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Creating Multi-Option Estimates
Creating Multi-Option Estimates

What is a 'multi-option estimate' and how does it help me build a better estimate?

Luke Ehresman avatar
Written by Luke Ehresman
Updated over a week ago

Providing customers with 3 choices that meet various performance needs helps guide them to the best outcome for their piano.

Creating multi-level estimates is easy:

Step 1: Create a full estimate for everything their piano needs.

Step 2: Clone this option and add/remove services to offer a different level of service.

Step 3: Use Recommendations to guide your customer to the outcome that best meets their needs.

When should I give a multi-level estimate?

Most piano technicians struggle to provide estimates that capture the entire picture. By creating a multi-level estimate you are customizing an option that meets your customer's budget and performance needs; but more importantly, you are helping their brain process new information in a way it is naturally wired to so it can evaluate options and make a decision.
Essentially what you are saying is "For your piano and your situation I recommend you do [this], I don't recommend you do [this], and if your situation changes I would eventually recommend [this]". For clarity in this article we will call these different options:

  • recommended

  • not-recommended, and

  • conditional recommendation.

By giving customers a recommended option, you make it easier for them to articulate specifically how they are going to benefit from this level of service, seeing the option you don't recommend makes it easy for them to articulate why they don't need to consider a different level of service, and by providing a conditional recommendation you make it easy for them to articulate under which circumstances they need to reevaluate this decision.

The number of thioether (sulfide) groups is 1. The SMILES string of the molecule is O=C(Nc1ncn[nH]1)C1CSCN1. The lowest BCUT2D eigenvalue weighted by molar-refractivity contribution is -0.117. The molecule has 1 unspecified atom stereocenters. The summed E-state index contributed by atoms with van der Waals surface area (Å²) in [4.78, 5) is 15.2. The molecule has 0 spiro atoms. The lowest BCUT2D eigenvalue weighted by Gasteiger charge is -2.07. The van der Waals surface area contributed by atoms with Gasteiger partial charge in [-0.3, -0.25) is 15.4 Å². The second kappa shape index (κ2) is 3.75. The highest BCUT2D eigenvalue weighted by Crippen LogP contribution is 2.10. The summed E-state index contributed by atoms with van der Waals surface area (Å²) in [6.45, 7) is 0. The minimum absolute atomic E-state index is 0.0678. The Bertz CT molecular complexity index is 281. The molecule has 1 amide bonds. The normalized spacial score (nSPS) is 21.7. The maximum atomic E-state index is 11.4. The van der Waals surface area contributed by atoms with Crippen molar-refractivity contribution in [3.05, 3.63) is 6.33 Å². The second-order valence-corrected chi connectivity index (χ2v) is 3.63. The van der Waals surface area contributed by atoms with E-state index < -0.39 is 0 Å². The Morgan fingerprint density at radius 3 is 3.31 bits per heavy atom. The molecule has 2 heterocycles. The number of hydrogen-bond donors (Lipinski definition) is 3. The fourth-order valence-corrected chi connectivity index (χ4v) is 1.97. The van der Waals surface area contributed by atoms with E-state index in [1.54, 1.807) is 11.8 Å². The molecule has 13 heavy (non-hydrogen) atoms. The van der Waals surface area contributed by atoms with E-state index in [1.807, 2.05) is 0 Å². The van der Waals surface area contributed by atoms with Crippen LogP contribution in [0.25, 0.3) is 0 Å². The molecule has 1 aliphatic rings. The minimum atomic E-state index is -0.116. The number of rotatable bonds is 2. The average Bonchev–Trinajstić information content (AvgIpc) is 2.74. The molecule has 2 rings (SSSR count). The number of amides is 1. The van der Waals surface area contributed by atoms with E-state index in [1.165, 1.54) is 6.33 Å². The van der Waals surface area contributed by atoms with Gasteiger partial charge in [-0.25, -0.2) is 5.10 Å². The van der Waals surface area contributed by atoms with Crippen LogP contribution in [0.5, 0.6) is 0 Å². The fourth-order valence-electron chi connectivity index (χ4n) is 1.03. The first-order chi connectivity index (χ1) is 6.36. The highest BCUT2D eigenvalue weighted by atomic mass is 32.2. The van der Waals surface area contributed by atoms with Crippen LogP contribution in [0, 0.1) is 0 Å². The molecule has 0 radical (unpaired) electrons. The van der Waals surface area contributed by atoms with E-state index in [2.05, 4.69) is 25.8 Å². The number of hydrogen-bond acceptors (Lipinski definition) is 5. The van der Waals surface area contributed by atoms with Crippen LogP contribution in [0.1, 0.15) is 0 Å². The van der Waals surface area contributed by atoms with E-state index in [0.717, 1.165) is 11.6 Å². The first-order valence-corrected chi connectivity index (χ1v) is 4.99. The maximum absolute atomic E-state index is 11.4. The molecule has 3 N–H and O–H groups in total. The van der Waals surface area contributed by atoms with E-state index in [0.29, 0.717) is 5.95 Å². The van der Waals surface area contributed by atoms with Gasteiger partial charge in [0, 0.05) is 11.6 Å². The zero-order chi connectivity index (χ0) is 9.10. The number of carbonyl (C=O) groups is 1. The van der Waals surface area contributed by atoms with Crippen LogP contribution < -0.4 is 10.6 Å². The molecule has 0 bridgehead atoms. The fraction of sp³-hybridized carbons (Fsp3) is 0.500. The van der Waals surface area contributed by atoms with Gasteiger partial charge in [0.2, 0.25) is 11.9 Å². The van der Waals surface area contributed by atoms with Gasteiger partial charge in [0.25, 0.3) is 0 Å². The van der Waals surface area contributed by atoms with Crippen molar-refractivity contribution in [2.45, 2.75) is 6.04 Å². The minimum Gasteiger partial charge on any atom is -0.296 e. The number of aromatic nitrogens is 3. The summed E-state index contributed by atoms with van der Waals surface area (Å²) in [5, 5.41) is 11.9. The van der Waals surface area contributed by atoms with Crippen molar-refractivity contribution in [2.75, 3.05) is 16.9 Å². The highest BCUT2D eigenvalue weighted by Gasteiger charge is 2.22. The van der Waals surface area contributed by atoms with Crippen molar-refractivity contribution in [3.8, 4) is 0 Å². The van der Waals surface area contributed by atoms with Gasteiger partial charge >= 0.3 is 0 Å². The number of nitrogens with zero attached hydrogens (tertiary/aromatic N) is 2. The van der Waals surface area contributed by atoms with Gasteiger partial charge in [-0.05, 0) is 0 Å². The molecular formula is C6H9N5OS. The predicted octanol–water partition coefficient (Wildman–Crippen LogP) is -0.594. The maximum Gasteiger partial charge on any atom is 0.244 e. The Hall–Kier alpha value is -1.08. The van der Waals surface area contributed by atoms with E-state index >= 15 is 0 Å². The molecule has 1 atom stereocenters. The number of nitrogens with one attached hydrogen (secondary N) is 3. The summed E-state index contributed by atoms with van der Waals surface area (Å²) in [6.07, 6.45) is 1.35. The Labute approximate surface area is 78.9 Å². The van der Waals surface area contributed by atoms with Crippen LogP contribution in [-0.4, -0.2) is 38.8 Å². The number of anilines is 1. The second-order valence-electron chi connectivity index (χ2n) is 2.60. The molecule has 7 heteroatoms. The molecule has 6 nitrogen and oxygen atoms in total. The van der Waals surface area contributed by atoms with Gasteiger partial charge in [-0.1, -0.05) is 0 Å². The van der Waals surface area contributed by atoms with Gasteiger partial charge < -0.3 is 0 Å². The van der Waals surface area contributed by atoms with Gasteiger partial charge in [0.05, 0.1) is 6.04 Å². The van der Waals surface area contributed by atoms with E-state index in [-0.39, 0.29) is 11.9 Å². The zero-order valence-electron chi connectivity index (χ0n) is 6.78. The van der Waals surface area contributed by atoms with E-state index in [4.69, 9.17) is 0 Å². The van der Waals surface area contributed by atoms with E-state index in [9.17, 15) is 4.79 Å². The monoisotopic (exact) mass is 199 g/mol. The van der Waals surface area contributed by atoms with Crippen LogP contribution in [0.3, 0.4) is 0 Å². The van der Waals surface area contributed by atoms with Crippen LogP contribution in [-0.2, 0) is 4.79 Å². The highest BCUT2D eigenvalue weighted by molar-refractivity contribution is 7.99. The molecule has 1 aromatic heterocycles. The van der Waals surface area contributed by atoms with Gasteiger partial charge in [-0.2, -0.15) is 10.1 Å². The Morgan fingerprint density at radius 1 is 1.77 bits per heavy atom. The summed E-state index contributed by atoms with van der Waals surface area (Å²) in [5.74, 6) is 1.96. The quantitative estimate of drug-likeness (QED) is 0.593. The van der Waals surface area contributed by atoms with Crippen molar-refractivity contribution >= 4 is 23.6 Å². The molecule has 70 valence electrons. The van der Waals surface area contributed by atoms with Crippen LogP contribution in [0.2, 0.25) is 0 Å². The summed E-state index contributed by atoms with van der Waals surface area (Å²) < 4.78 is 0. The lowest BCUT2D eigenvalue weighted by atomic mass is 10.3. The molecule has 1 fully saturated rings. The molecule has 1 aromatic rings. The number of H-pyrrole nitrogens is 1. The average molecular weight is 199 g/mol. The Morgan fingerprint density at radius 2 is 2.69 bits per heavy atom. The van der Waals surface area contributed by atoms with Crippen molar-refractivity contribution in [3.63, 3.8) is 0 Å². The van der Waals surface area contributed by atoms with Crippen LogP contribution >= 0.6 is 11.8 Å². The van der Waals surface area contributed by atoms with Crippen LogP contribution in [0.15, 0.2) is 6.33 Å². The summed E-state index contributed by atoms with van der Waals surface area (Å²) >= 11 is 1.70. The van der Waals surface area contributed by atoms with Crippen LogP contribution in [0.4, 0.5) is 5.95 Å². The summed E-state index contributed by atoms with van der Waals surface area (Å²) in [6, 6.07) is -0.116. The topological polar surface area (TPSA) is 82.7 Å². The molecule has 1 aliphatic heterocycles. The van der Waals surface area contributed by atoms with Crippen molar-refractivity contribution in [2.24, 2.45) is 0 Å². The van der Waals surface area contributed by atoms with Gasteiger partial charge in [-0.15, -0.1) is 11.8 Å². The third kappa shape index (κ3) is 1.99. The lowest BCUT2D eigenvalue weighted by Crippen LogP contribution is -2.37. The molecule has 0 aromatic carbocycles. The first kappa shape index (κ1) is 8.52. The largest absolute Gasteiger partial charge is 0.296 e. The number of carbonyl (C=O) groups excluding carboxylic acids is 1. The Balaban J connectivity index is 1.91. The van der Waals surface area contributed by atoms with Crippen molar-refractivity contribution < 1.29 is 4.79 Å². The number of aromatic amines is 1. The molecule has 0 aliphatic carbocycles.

While you are giving your presentation your customer's brain is working hard to process this new information you are providing about their piano; and searching for the answer to these four questions, in this order:

  • What problem is being solved?

  • How will I benefit?

  • What happens if I do nothing?

  • Will this be enough?

Your job is to deliver your message to their brain in a way their brain is wired to process this information. You can easily achieve this if you answer these four questions (preferably in the order they are listed above). Also, consider that your customer will probably discuss this decision with their spouse and this is where the sale is lost if your customer is unable to articulate the answer to these four questions.

Why a three-option estimate is best

This way of presenting estimates works best because your 'Recommended' option answers the first two questions, the not-recommended option answers the third question, and the conditional recommendation option answers the fourth. Offering a multi-level estimate in this way is more effective than just giving a single option estimate because you are efficiently packaging all the information they need to understand in a way their brain is wired to receive it.

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